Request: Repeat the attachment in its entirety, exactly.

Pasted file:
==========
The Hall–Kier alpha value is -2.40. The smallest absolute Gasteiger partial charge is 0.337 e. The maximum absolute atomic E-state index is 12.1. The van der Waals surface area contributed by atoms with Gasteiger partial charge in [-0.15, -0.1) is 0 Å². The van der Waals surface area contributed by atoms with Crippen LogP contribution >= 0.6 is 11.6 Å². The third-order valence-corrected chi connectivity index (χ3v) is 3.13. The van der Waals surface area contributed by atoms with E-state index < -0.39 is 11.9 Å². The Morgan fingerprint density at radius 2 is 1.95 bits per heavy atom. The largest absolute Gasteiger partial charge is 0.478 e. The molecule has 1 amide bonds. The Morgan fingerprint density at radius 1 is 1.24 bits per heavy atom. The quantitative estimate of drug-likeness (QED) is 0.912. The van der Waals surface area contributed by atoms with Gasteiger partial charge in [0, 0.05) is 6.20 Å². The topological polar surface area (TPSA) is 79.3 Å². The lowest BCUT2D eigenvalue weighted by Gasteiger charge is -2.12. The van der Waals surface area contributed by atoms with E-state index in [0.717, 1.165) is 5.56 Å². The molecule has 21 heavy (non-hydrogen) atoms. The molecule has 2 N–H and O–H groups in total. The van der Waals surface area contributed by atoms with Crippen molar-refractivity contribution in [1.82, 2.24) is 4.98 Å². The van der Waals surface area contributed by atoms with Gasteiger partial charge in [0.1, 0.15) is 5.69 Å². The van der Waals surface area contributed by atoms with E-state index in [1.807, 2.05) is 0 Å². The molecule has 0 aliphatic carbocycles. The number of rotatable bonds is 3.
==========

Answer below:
The Hall–Kier alpha value is -2.40. The smallest absolute Gasteiger partial charge is 0.337 e. The maximum absolute atomic E-state index is 12.1. The van der Waals surface area contributed by atoms with Gasteiger partial charge in [-0.15, -0.1) is 0 Å². The van der Waals surface area contributed by atoms with Crippen LogP contribution >= 0.6 is 11.6 Å². The third-order valence-corrected chi connectivity index (χ3v) is 3.13. The van der Waals surface area contributed by atoms with E-state index < -0.39 is 11.9 Å². The Morgan fingerprint density at radius 2 is 1.95 bits per heavy atom. The largest absolute Gasteiger partial charge is 0.478 e. The molecule has 1 amide bonds. The Morgan fingerprint density at radius 1 is 1.24 bits per heavy atom. The quantitative estimate of drug-likeness (QED) is 0.912. The van der Waals surface area contributed by atoms with Gasteiger partial charge in [0, 0.05) is 6.20 Å². The topological polar surface area (TPSA) is 79.3 Å². The lowest BCUT2D eigenvalue weighted by Gasteiger charge is -2.12. The van der Waals surface area contributed by atoms with E-state index in [0.717, 1.165) is 5.56 Å². The molecule has 21 heavy (non-hydrogen) atoms. The molecule has 2 N–H and O–H groups in total. The van der Waals surface area contributed by atoms with Crippen molar-refractivity contribution in [1.82, 2.24) is 4.98 Å². The van der Waals surface area contributed by atoms with Gasteiger partial charge in [0.1, 0.15) is 5.69 Å². The van der Waals surface area contributed by atoms with E-state index in [1.807, 2.05) is 0 Å². The molecule has 0 aliphatic carbocycles. The number of rotatable bonds is 3.